Not the pensions industry’s fault, your Royal Highness . . . .
The Prince said that “the current focus on “quarterly capitalism” is becoming increasingly unfit for purpose”, and urged pension funds to take a long-term view of “pension fund liabilities that are stretching out for many decades”.
There are two problems with this point of view. The first is that the Government, in its wisdom, sees pension fund liabilities as immediate debts, rather than long-term cash flows. The legislation effectively requires pension funds to rise in value as quickly as possible, and the pension funds are finding that “liability-driven” investment (that is, largely in gilts and bonds) gives tiny returns. Pension funds are forced to adopt “quarterly capitalism” to produce the fund levels required by the legislation.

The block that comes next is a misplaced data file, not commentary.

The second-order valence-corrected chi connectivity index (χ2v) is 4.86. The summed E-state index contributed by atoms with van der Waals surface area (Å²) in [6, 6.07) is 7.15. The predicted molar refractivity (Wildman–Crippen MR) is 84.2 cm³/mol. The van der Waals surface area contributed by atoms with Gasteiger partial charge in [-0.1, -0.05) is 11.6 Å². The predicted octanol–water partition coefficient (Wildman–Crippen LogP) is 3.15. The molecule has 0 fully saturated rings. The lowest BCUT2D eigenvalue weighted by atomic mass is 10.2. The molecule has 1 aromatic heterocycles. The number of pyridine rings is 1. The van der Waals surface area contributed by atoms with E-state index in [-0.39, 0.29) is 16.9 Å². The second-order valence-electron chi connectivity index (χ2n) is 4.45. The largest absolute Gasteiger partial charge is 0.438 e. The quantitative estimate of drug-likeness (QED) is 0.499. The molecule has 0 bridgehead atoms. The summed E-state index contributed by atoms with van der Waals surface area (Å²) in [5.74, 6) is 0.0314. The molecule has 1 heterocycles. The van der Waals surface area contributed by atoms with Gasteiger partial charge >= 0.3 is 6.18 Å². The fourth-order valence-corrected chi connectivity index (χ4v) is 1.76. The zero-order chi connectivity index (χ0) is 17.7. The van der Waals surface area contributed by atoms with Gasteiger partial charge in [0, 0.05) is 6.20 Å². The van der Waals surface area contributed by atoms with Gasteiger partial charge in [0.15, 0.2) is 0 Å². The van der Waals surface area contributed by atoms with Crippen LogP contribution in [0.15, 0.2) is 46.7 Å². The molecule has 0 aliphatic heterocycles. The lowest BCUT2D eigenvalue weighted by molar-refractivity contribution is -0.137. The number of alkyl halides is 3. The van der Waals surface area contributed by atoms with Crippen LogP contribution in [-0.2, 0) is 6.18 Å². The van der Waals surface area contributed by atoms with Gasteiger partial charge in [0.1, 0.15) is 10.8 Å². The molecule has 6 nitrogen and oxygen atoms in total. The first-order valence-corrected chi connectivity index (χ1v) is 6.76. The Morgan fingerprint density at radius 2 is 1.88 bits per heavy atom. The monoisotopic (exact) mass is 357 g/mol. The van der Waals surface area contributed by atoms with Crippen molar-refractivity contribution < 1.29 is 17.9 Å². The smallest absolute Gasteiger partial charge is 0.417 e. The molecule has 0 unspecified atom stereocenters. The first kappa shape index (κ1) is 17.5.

The second problem is that the Prince of Wales’ speech urged pension funds to invest in “the maintenance of vital ecosystem services”. However laudable such investment would be, it would undoubtedly produce low financial returns – probably barely beating price inflation. It is difficult enough as it is to persuade pension funds to invest in big infrastructure projects like the HS2 rail line or new nuclear power stations. If you restrict the field further, to “vital ecosystem services”, well . . . .
What pensioners need is a plentiful supply of money that will not run out. If your pension fund can provide a net return of 6% per year, it will have doubled in 13 years and trebled in 20 years. But if you can get a 9% return, it doubles in 9 years, trebles in 14 and quadruples in 18. Can you blame pension fund managers for aiming at a higher return? That is what the pensioners actually need to pay for their long-term care.
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